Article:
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phers, concerning the cause of the various colours reflected by the clouds, at fun-rifing and fetting, liable to great difficulties? For, why fhould the particles of the clouds become, at that particular time, and never at any other, of fuch magnitude as to feparate these colours? and why are they rarely, if ever, feen tinctured with blue and gréen, as ⚫ well as red, orange, and yellow? Is it not more credible, that the feparation of rays is made in paffing through the horizontal atmosphere? and that the clouds only reflect and tranfmit the fun's light, as any half transparent colourless body would do in their place? For, fince the atmosphere, as was faid in the last query, reflects a greater quantity of blue and violet rays than the reft, the fun's light transmitted through it, ought to draw towards yellow, orange, or red especially when it paffes through the greatest tract of air: accordingly, every one must have remarked, that the fun's horizontal light is fometimes fo deeply tinctured, that objects directly illuminated by it, appear of a high orange, or C even red; at that inftant is it any wonder that the colourless clouds reflect the fame rays in a more bright and lively manner? It is obfervable, that the clouds do not commonly affume their brighter dyes till the fun is fome minutes fet; and that they pafs from yellow to a flaming golden colour; and thence, by degrees, to red; which turns deeper and deeper, tho' fainter and fainter, till the fun leaves them alC together. Now, it is plain, that the clouds, at that time, ⚫ receive the fun's light through a much longer tract of air than we do at the inftant of fetting, perhaps by the difference of a hundred miles or more; as may be computed from their height, or the duration of their colours.

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not, therefore, natural to imagine, that, as the fun's light • becomes always fomewhat yellowish, or orange, in paffing through the depth of the atmosphere horizontally, it ought to incline more and more from orange towards red, by paffing through a ftill greater length of air; fo that the clouds, according to their different altitude, may affume all the variety of colours obferved in them at fun-rifing and fetting, by barely reflecting the fun's incident light as they receive it? I have often obferved with pleafure, when in Switzerland, that the frowy fummits of the Alps turn more and more reddish after fun-fet, in the fame manner as the clouds. What makes the fame colours much more rich ⚫ and copious in the clouds, is their femi-tranfparency joined with the obliquity of their fituation.

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* Does it not greatly confirm this explication, that these codoured clouds immediately resume that dark leaden hue which they receive from the fky, as foon as the fun's direct rays ceafe to ftrike upon them? For, if their gaudy colours arofe, like thofe of the foap-bubble, from the particular fize of their parts, they would preferve nearly the fame colours, *tho' much fainter, when illuminated only by the atmosphere. *About the time of fun-fet, or a little after, the lower part of the sky, to some distance on each fide from the place of his setting, feems to incline to a faint fea-green, by the mix*ture of his tranfmitted beams, which are then yellowish, * with the ethereal blue: at greater diftances, this faint green gradually changes into a reddifh brown; because the fun's rays, by paffing through more air, begin to incline to orange: and, on the oppofite fide of the hemifphere, the colour of the horizontal sky inclines fenfibly to purple; because his tranfmitted light which mixes with the azure, by paffing through a ftill greater length of air, becomes reddish; as we have faid above.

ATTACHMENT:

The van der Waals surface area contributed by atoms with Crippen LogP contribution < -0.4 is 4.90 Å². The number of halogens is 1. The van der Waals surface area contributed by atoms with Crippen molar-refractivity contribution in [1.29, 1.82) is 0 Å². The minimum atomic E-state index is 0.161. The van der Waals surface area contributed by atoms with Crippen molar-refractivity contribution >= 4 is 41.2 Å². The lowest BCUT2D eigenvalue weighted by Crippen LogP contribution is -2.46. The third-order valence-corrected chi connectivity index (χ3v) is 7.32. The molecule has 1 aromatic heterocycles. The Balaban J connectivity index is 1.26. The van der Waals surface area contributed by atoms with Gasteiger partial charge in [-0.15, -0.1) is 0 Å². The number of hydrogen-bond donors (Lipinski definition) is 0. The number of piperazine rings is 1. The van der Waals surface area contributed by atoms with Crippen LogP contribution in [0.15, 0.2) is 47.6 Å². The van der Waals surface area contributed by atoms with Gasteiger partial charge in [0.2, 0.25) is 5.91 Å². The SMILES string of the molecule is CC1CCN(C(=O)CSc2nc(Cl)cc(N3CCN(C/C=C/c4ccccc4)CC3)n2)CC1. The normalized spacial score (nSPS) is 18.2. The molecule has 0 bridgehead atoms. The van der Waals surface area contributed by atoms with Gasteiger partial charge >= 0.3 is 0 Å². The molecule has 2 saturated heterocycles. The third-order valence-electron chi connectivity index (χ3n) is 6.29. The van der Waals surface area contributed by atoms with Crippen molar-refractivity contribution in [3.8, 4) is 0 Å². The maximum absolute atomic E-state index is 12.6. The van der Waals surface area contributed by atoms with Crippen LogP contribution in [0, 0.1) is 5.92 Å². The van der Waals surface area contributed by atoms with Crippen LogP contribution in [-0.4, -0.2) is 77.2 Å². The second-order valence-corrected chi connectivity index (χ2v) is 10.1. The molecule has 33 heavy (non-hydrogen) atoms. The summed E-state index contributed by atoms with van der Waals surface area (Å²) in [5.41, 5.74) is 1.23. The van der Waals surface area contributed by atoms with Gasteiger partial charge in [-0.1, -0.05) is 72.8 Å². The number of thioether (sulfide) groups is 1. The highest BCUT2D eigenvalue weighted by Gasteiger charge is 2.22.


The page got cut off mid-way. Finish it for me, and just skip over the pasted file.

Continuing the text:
To understand diftinctly why the fun's rays, by paffing thro a greater and greater quantity of air, change by de*grees from white to yellow, thence to orange, and laftly to red, we have only to apply to the atmosphere, what Sir Ifaac fays (book I. of his Optics, part II. prop. 10.) concerning * the colour of transparent liquors in general.'

Art. 5. An easy method of computing the Parallaxes of the Moone


The greatest difficulty and labour attending the calculation of Solar Eclipfes, refults from the tedious methods of finding the Moon's Parallax, and therefore whoever difcovers an eafy and concife method of finding it, does great fervice to Aftronomy; fuch a method we have in this paper, and which cannot fail of being kindly received by Aftronomers. Some time fince a pamphlet intitled, A new and compendious Method of inveftigating the parallactic Angle, without regard to the Nonagefimal Degree, was published, (See Review, vol. XI. p. 38.) in which a method nearly fimilar to that in the Effay before us was given; but this is much easier, and rather more accu


Art. 6. A Solution of Kepler's Problem. By Matthew Stewart, Profeffor of Mathematics in the University of Edinburgh. If the fun were placed exactly in the center of the earth's orbit, and the earth defcribed equal angles in equal times, then the fun's apparent motion in the ecliptic, would be alREV. Oct. 1756.